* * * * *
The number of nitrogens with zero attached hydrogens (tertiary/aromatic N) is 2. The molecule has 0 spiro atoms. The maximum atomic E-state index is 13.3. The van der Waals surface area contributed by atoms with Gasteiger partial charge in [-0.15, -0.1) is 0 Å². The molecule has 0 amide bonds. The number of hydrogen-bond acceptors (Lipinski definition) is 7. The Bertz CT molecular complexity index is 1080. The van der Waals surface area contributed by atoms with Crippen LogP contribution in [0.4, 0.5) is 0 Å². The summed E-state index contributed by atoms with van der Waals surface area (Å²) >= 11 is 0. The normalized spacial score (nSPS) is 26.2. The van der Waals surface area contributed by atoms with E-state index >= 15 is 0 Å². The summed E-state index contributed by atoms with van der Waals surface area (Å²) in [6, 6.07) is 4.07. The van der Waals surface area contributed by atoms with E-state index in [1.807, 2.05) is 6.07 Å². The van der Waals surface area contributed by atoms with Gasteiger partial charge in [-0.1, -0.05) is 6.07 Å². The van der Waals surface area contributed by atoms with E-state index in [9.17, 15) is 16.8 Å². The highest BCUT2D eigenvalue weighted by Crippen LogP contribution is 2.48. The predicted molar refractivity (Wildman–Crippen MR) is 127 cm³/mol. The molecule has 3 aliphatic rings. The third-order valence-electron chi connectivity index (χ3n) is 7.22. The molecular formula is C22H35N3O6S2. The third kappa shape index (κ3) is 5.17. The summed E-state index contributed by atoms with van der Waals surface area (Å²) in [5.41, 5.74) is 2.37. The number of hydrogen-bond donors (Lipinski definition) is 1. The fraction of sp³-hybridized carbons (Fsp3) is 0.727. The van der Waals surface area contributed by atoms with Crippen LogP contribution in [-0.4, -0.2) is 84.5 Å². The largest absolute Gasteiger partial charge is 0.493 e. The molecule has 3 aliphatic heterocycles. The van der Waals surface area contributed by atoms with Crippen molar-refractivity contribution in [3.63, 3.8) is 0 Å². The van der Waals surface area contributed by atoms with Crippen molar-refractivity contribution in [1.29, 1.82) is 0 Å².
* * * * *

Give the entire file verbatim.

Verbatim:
The number of nitrogens with zero attached hydrogens (tertiary/aromatic N) is 2. The molecule has 0 spiro atoms. The maximum atomic E-state index is 13.3. The van der Waals surface area contributed by atoms with Gasteiger partial charge in [-0.15, -0.1) is 0 Å². The molecule has 0 amide bonds. The number of hydrogen-bond acceptors (Lipinski definition) is 7. The Bertz CT molecular complexity index is 1080. The van der Waals surface area contributed by atoms with Crippen LogP contribution in [0.4, 0.5) is 0 Å². The summed E-state index contributed by atoms with van der Waals surface area (Å²) >= 11 is 0. The normalized spacial score (nSPS) is 26.2. The van der Waals surface area contributed by atoms with E-state index >= 15 is 0 Å². The summed E-state index contributed by atoms with van der Waals surface area (Å²) in [6, 6.07) is 4.07. The van der Waals surface area contributed by atoms with E-state index in [1.807, 2.05) is 6.07 Å². The van der Waals surface area contributed by atoms with Gasteiger partial charge in [-0.1, -0.05) is 6.07 Å². The van der Waals surface area contributed by atoms with E-state index in [9.17, 15) is 16.8 Å². The highest BCUT2D eigenvalue weighted by Crippen LogP contribution is 2.48. The predicted molar refractivity (Wildman–Crippen MR) is 127 cm³/mol. The molecule has 3 aliphatic rings. The third-order valence-electron chi connectivity index (χ3n) is 7.22. The molecular formula is C22H35N3O6S2. The third kappa shape index (κ3) is 5.17. The summed E-state index contributed by atoms with van der Waals surface area (Å²) in [5.41, 5.74) is 2.37. The number of hydrogen-bond donors (Lipinski definition) is 1. The fraction of sp³-hybridized carbons (Fsp3) is 0.727. The van der Waals surface area contributed by atoms with Crippen LogP contribution in [-0.4, -0.2) is 84.5 Å². The largest absolute Gasteiger partial charge is 0.493 e. The molecule has 3 aliphatic heterocycles. The van der Waals surface area contributed by atoms with Crippen molar-refractivity contribution in [3.63, 3.8) is 0 Å². The van der Waals surface area contributed by atoms with Crippen molar-refractivity contribution in [1.29, 1.82) is 0 Å².